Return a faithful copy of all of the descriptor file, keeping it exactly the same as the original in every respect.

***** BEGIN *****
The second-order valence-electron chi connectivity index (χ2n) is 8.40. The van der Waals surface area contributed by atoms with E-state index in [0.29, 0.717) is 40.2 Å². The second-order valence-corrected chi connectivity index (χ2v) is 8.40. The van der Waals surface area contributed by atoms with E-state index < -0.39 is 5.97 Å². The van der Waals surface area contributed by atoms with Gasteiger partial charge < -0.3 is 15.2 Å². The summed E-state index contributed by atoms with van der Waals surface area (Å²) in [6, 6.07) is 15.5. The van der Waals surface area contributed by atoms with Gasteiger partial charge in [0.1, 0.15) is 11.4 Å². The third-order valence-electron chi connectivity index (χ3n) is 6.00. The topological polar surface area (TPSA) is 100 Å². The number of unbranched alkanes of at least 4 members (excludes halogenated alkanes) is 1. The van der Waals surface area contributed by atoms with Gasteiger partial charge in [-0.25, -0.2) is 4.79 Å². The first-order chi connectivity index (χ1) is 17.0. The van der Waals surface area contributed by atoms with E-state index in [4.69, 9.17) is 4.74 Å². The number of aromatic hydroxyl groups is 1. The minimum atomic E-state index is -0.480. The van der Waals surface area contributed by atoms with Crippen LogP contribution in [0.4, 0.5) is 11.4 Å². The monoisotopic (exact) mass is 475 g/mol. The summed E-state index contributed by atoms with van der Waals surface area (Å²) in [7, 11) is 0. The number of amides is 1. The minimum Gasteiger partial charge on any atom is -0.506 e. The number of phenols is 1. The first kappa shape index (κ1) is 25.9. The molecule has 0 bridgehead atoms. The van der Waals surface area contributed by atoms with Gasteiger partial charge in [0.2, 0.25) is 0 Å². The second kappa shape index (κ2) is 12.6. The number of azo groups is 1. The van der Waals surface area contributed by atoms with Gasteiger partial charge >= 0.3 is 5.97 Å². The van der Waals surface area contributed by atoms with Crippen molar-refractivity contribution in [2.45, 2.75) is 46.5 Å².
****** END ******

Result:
The second-order valence-electron chi connectivity index (χ2n) is 8.40. The van der Waals surface area contributed by atoms with E-state index in [0.29, 0.717) is 40.2 Å². The second-order valence-corrected chi connectivity index (χ2v) is 8.40. The van der Waals surface area contributed by atoms with E-state index < -0.39 is 5.97 Å². The van der Waals surface area contributed by atoms with Gasteiger partial charge < -0.3 is 15.2 Å². The summed E-state index contributed by atoms with van der Waals surface area (Å²) in [6, 6.07) is 15.5. The van der Waals surface area contributed by atoms with Gasteiger partial charge in [0.1, 0.15) is 11.4 Å². The third-order valence-electron chi connectivity index (χ3n) is 6.00. The topological polar surface area (TPSA) is 100 Å². The number of unbranched alkanes of at least 4 members (excludes halogenated alkanes) is 1. The van der Waals surface area contributed by atoms with Gasteiger partial charge in [-0.25, -0.2) is 4.79 Å². The first-order chi connectivity index (χ1) is 17.0. The van der Waals surface area contributed by atoms with E-state index in [4.69, 9.17) is 4.74 Å². The number of aromatic hydroxyl groups is 1. The minimum atomic E-state index is -0.480. The van der Waals surface area contributed by atoms with Crippen LogP contribution in [0.4, 0.5) is 11.4 Å². The monoisotopic (exact) mass is 475 g/mol. The summed E-state index contributed by atoms with van der Waals surface area (Å²) in [7, 11) is 0. The number of amides is 1. The minimum Gasteiger partial charge on any atom is -0.506 e. The number of phenols is 1. The first kappa shape index (κ1) is 25.9. The molecule has 0 bridgehead atoms. The van der Waals surface area contributed by atoms with Gasteiger partial charge in [0.2, 0.25) is 0 Å². The second kappa shape index (κ2) is 12.6. The number of azo groups is 1. The van der Waals surface area contributed by atoms with Gasteiger partial charge >= 0.3 is 5.97 Å². The van der Waals surface area contributed by atoms with Crippen molar-refractivity contribution in [2.45, 2.75) is 46.5 Å².